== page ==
Regarding the products and materials, it may help to review current wisdom that the budget should break down to 40% for cabinets, 20% for appliances, 15% for counters, 10% for floors and 15% for any other details. Within this guide, there are many places to save or trade off on the cost of the parts and pieces to achieve a style and vision at different price points.

Tile, flooring, counters, cabinets, appliances, and sinks and faucets are among the items with huge swings in cost. Sometimes the savings is obvious – stock vs. custom cabinets or laminate vs. stone counters. Other times, it’s much more subtle – a subway tile that costs $4 per square foot versus one that costs $35 and up, or two ovens and a microwave versus one oven and a microwave convection combination. Kitchen and Bath Ideas, from Meredith Publishing, includes a great section called “One Kitchen, Two Budgets,” which offers interesting comparisons and ideas from various designers. It never fails to amaze me what a little comparison specifying can do.

Sustainability and environmental consciousness are ubiquitous in our world today, and there are some very real ways that these aspects of design and specifications can positively impact a client’s budgetary concerns. Being aware of available rebates in your area can return some of the dollars a client’s desires are costing. For example, and are two sites that provide information on local rebates for energy-saving appliances, and on the ROI of water- or energy-saving products. Some of our manufacturers have done this homework for us and, if not, we can do the homework to help our clients fit that budget.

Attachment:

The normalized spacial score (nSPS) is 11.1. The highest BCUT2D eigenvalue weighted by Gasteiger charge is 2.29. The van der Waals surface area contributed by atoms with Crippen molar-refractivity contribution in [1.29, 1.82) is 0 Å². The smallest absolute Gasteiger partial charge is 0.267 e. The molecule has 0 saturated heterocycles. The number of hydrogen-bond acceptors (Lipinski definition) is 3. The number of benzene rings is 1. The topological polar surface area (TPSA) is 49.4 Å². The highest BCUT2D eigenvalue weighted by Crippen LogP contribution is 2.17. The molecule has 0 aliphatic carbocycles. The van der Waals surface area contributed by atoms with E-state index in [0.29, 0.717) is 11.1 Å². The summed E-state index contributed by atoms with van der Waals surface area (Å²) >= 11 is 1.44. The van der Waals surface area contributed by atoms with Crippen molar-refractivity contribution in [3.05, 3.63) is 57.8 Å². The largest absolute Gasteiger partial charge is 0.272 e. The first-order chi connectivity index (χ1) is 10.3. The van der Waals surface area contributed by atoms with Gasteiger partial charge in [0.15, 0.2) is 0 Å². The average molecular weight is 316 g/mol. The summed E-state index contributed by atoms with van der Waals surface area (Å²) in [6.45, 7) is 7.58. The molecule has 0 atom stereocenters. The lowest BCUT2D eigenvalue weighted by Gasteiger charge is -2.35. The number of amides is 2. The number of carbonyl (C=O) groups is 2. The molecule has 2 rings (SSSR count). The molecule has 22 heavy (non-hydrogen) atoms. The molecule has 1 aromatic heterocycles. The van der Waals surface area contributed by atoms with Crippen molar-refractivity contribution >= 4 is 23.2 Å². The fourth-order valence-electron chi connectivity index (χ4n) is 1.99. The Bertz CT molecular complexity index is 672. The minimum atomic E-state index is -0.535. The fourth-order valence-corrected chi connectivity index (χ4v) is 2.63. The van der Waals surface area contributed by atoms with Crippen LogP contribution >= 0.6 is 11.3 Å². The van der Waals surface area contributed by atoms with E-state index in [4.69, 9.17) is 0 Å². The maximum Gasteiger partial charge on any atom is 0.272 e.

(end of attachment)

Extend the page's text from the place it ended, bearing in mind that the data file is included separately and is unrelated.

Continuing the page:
Beyond this, we have opportunities to consider reuse of existing parts and pieces of the space. I am amazed at the sources I am finding around the country for obtaining recycled items as part of the overall project, and for disposing of unwanted items that may still have value. Again, we need to do our homework.

Color can be used to make a statement with minimal cost, and in the midst of economic stress, colors can also offer hope and comfort at home and in our kitchens and baths. Color forecasters are predicting shades of gray to be strong, along with the expected neutrals that never go away. Look for purple in softer levels to calm us and in more intense shades to add luxury and fun; yellows to brighten our attitude, and blues – from spa to deep shades.

Recall Michelle Obama in her purple dress on the campaign trail, and how it has usurped red as the new color for the “power tie.” Yellow, with its ability to add life to any space, is also gaining ground, in shades from bright sunlight to mustard. A look at laundry appliances confirms the uplift that color can bring to a space. The fact that we can make such a strong statement with minimal expense makes color an essential tool in the budget-wise kitchen or bath.

Hopefully, we all love what we do. Even so, there is a bottom line. In tough times, the balance seems to tip to an emphasis on the dollars and not the passion. Now, while the going is tougher, hopefully these ideas on approach, attitude and design will help swing the balance back to equal parts passion and profit.